John and Gerry's    Orchids of Britain and Europe
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Ophrys vetula

O. vetula was first described by Risso from Alpes-Maritimes, France in 1844. It is one of the rarer members of the 13 strong O. tetraloniae group which take their name from the Tetraloniae genus of bees that are its  most significant pollinators. The name vetula means elderly and refers to the specular pattern which was thought to resemble that of an old man. Clearly, in 1844, imaginations were more vivid.
Its recognized home is the sub Mediterranean areas of south eastern France and northern Italy, its full range is not however known with any certainty and it can probably be found as far north as the Vercors and further east into Tuscany. The range of O. vetula overlaps with several other similar species but two important features help differentiate it. As with most species of the O. tetraloniae group, it has a broad, complete band of submarginal hair and importantly it is also a late flowerer, this commencing in late May and carrying on through to late July.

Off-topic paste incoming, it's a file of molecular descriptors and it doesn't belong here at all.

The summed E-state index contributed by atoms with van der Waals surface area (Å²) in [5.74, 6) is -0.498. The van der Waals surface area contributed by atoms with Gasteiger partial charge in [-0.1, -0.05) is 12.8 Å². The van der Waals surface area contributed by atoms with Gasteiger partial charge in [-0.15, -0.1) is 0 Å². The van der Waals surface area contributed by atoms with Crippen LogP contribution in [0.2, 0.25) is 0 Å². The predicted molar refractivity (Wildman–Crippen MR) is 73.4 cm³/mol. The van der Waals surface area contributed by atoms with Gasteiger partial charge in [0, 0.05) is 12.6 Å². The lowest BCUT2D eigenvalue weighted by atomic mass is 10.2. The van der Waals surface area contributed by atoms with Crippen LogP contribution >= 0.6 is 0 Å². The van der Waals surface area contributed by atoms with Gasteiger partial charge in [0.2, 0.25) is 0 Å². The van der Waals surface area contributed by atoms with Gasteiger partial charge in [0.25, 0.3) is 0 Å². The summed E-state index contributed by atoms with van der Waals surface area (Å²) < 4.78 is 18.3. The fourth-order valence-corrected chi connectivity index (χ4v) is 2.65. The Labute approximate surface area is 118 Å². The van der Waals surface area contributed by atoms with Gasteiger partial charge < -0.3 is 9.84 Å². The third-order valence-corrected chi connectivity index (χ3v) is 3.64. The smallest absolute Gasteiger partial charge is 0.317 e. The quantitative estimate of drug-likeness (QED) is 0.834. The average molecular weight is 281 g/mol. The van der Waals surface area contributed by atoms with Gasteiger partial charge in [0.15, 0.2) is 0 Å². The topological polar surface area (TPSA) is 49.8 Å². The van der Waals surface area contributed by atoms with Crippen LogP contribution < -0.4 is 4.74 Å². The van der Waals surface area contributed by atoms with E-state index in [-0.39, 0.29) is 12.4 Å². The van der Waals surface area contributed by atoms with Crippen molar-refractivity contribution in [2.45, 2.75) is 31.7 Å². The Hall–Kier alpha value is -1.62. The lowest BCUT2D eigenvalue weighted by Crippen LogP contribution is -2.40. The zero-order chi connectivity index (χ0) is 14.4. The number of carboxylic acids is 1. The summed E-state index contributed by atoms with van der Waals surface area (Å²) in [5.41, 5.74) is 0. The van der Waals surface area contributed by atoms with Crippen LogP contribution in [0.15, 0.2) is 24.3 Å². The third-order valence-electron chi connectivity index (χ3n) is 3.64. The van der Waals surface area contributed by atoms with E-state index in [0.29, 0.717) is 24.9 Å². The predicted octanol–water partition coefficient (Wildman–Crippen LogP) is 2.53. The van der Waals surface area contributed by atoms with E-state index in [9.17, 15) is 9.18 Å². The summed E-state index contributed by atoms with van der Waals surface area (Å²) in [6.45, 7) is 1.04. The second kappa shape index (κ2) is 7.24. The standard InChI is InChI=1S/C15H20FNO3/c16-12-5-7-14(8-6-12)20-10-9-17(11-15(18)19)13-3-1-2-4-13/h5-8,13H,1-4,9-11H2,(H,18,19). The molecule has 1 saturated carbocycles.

This species is highly variable and particularly so in its lip shape. It frequently takes on a scolopaxoid appearance, albeit that the convexity is rarely complete as in O. scolopax and the recurved lip margins don't meet, tending therefore to form an open pleat at the rear of the lip (picture 2 illustrates this very well). In some plants the lip margins only partially recurve or can even have a skirted appearance as in O. fuciflora.

The photographs are from Drome and Var in south eastern France, dating from the first week of June, at   which time they were only just beginning to come into flower.